This is the second installment of a two-part series on the effects of prostate cancer on relationships.
Now that you’ve just been told you have prostate cancer, your urologist can explain every possible way the disease affects the body and what you can do about it.
But psychologically, you’re on your own.
“Doctors often focus on the ‘good news’ that your prostate cancer has been diagnosed so early,” says Dr. Ila Sabino, a Tallwood Men’s Health clinical health psychologist, “not understanding the meaning it has to the man, his partner and his family.”
You’ll feel shock, sadness, anger and this-can’t-be-happening-me disbelief. And so will your wife or partner.
“It’s not uncommon for the man and his partner to experience symptoms of anxiety or depression during this initial period,” says Dr. Sabino. “These symptoms tend to improve within 6-12 months after diagnosis.”
Many men with prostate cancer have trouble communicating — even more than usual — as they avoid talking about their feelings after the diagnosis. They just want to get their life back to normal.
Yet a cancer diagnosis is no time to retreat emotionally. To improve communication, Dr. Sabino says:
Make time to talk: What needs to be said is important, so treat the conversation like a meeting or appointment. Set up a time and minimize distractions
Use “I” statements: “I feel really worried and alone when you don’t tell me what you’re thinking.” Or: “I don’t want sex as often as you seem to want it”
Name the problem: Think about what’s on your mind in a clear, simple way. It’s easy to get overwhelmed, off-topic or bogged down by lots of small things during an emotional conversation.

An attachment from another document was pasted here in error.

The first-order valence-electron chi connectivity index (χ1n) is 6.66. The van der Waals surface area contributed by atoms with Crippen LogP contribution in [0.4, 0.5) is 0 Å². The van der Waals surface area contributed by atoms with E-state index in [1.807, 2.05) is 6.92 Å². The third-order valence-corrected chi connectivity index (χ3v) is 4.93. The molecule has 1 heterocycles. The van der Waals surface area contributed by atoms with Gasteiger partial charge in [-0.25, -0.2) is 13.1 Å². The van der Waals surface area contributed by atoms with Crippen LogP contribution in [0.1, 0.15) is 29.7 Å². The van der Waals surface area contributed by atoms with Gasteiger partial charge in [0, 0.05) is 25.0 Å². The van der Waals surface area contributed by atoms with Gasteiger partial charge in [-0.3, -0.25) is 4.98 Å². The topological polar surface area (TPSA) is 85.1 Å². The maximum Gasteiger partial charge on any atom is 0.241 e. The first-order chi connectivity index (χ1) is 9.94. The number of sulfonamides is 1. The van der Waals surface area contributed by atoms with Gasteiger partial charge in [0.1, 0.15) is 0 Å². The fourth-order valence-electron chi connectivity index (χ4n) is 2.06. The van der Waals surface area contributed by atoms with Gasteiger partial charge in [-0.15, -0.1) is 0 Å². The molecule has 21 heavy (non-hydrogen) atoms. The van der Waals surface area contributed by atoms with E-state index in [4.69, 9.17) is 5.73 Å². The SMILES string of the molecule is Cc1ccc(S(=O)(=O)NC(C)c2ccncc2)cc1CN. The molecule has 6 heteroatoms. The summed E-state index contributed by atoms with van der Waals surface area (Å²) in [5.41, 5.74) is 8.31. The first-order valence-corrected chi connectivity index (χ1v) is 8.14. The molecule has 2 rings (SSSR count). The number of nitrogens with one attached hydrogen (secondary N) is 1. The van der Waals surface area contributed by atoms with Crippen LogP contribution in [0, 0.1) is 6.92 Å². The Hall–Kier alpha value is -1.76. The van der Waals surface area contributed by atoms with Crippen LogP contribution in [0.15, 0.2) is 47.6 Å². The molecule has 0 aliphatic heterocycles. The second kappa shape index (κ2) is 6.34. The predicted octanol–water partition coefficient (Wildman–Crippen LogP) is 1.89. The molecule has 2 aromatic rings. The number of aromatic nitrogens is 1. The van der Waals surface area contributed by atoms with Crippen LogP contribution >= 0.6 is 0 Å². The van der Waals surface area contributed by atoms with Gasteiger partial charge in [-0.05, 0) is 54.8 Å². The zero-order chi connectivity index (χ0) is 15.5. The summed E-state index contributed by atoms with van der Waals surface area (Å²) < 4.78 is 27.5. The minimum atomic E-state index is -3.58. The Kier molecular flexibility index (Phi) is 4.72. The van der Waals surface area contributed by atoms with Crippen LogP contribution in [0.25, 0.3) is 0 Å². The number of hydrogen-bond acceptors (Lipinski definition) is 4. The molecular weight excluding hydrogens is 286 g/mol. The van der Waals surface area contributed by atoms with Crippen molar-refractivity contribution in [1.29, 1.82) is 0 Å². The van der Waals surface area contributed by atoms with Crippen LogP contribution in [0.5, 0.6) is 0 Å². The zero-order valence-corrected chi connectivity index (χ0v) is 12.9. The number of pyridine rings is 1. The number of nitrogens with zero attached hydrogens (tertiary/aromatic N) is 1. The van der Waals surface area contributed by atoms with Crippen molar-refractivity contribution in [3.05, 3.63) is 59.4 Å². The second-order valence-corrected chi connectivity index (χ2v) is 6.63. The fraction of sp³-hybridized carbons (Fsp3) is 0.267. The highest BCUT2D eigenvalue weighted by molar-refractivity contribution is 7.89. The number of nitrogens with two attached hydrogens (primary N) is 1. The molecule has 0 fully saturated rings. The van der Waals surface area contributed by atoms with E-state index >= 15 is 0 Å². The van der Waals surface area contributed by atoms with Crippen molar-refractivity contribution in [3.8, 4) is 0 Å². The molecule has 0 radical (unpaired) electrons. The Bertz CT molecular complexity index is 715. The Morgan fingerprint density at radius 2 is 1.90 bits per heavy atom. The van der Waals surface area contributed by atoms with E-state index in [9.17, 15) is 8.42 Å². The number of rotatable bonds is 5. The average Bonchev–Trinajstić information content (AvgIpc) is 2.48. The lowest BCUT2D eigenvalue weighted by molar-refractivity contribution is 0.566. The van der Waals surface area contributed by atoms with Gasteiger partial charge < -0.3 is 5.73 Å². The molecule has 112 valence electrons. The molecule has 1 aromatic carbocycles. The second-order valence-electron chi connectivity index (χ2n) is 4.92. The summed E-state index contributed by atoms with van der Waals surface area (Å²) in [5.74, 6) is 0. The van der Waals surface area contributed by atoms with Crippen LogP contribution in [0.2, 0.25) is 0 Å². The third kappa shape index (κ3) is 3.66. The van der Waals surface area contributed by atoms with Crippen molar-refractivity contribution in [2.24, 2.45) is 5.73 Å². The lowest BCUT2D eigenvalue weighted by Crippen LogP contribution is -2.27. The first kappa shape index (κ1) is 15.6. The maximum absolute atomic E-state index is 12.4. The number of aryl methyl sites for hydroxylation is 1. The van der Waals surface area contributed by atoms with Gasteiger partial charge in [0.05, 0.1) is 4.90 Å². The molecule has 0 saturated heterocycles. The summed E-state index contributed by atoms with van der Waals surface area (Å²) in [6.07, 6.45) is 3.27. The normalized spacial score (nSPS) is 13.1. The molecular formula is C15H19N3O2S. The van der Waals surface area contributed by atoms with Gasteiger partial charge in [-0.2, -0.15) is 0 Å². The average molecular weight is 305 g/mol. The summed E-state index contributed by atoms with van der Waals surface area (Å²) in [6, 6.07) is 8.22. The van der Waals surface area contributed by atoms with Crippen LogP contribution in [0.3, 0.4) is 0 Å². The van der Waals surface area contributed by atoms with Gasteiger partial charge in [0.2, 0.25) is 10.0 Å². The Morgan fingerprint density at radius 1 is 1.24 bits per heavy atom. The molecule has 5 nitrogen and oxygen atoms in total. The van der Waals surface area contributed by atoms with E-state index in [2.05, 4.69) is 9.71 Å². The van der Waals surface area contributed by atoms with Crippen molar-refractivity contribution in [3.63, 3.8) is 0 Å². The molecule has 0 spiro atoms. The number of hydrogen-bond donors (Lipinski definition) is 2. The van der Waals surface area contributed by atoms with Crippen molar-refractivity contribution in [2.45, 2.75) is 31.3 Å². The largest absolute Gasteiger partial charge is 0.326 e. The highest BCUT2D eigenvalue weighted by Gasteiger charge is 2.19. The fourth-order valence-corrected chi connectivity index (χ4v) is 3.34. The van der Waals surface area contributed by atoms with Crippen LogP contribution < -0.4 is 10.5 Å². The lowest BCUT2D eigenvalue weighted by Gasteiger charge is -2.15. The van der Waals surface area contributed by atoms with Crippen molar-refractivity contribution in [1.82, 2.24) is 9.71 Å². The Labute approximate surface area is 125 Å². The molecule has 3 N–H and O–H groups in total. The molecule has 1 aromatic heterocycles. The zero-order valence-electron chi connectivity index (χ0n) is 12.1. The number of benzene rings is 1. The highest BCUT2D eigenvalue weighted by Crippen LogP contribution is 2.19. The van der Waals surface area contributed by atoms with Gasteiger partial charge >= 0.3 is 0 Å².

Don’t nitpick: It’s understandable to want to get everything, no matter how small, off your chest that’s bothering you, but it’s important to remember that some things are more important than others and talking about the big things will feel more meaningful than keeping a tally of all the small ones.
Stay calm: It’s normal for some people to become emotional when talking about important issues, especially related to the health of a loved one, but you might have a more satisfying discussion by keeping your emotions in check. Sip water, take deep breaths and remind yourself that you are “in control” of your body.
If you need help beyond your partner or family, start with a local support group. “They’re a great way to connect with others who are going through the same experience,” says Dr. Sabino. “They can also offer education, practical advice and emotional support.”
If you’d rather address your concerns individually, a psychotherapist can offer valuable emotional and help you process the entire prostate cancer experience, from diagnosis to treatment and recovery. A psychotherapist can also help if your cancer diagnosis has strained your relationship with your partner.
“Get help for you relationship,” says Dr. Sabino. “Try a session and see how it feels. The counselor should focus not just on struggles, but on strengths of the relationship as well. Couples therapy can increase the feeling of closeness to your partner, facilitate personal growth and improve emotional insight.”
Sometimes, your doctor might recommend a psychotropic medication for depression, anxiety or other issue related to your disease. For some men, though, exercise, yoga, massage or acupuncture can provide relief and comfort — without a prescription.
For the partner, Dr. Sabino suggests giving the man “permission” to get upset, to be emotional and encourage him to talk about his feelings after the diagnosis.
“And if clarification is needed,” says Dr. Sabino, “don’t be afraid to reach out to doctors and nurses for more information.”
It might be difficult to imagine after a prostate cancer diagnosis, but enduring a major crisis or trauma can mark the beginning of personal or spiritual growth, says Dr. Sabino.
“The struggle can actually result in a positive change,” she says. “It could be a greater appreciation of life, improved relationships or seeing new possibilities in life. You can also feel a greater sense of personal strength and resilience or experience spiritual change.”
Read the first part of the series here.